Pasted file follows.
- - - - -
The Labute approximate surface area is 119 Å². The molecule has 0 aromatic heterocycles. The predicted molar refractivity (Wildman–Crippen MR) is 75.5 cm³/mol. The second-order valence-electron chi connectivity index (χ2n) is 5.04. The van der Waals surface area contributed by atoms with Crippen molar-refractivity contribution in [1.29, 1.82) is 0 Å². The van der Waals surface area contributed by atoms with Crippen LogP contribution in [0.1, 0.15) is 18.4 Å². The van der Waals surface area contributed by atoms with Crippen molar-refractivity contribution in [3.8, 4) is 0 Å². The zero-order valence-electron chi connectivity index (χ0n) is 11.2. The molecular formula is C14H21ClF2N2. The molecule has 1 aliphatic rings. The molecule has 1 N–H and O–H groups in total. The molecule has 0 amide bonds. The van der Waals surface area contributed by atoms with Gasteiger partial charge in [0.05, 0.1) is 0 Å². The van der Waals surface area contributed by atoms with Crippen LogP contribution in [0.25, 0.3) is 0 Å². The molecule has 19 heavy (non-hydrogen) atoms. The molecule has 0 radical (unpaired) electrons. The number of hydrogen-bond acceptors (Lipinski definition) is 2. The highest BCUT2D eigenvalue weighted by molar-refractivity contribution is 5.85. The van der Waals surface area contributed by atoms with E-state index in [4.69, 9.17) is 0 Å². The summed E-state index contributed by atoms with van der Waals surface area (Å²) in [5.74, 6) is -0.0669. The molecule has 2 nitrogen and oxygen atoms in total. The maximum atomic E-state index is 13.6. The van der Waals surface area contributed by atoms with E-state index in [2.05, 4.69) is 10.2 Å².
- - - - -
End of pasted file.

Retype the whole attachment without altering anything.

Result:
The Labute approximate surface area is 119 Å². The molecule has 0 aromatic heterocycles. The predicted molar refractivity (Wildman–Crippen MR) is 75.5 cm³/mol. The second-order valence-electron chi connectivity index (χ2n) is 5.04. The van der Waals surface area contributed by atoms with Crippen molar-refractivity contribution in [1.29, 1.82) is 0 Å². The van der Waals surface area contributed by atoms with Crippen LogP contribution in [0.1, 0.15) is 18.4 Å². The van der Waals surface area contributed by atoms with Crippen molar-refractivity contribution in [3.8, 4) is 0 Å². The zero-order valence-electron chi connectivity index (χ0n) is 11.2. The molecular formula is C14H21ClF2N2. The molecule has 1 aliphatic rings. The molecule has 1 N–H and O–H groups in total. The molecule has 0 amide bonds. The van der Waals surface area contributed by atoms with Gasteiger partial charge in [0.05, 0.1) is 0 Å². The van der Waals surface area contributed by atoms with Crippen LogP contribution in [0.25, 0.3) is 0 Å². The molecule has 19 heavy (non-hydrogen) atoms. The molecule has 0 radical (unpaired) electrons. The number of hydrogen-bond acceptors (Lipinski definition) is 2. The highest BCUT2D eigenvalue weighted by molar-refractivity contribution is 5.85. The van der Waals surface area contributed by atoms with E-state index in [4.69, 9.17) is 0 Å². The summed E-state index contributed by atoms with van der Waals surface area (Å²) in [5.74, 6) is -0.0669. The molecule has 2 nitrogen and oxygen atoms in total. The maximum atomic E-state index is 13.6. The van der Waals surface area contributed by atoms with E-state index in [2.05, 4.69) is 10.2 Å².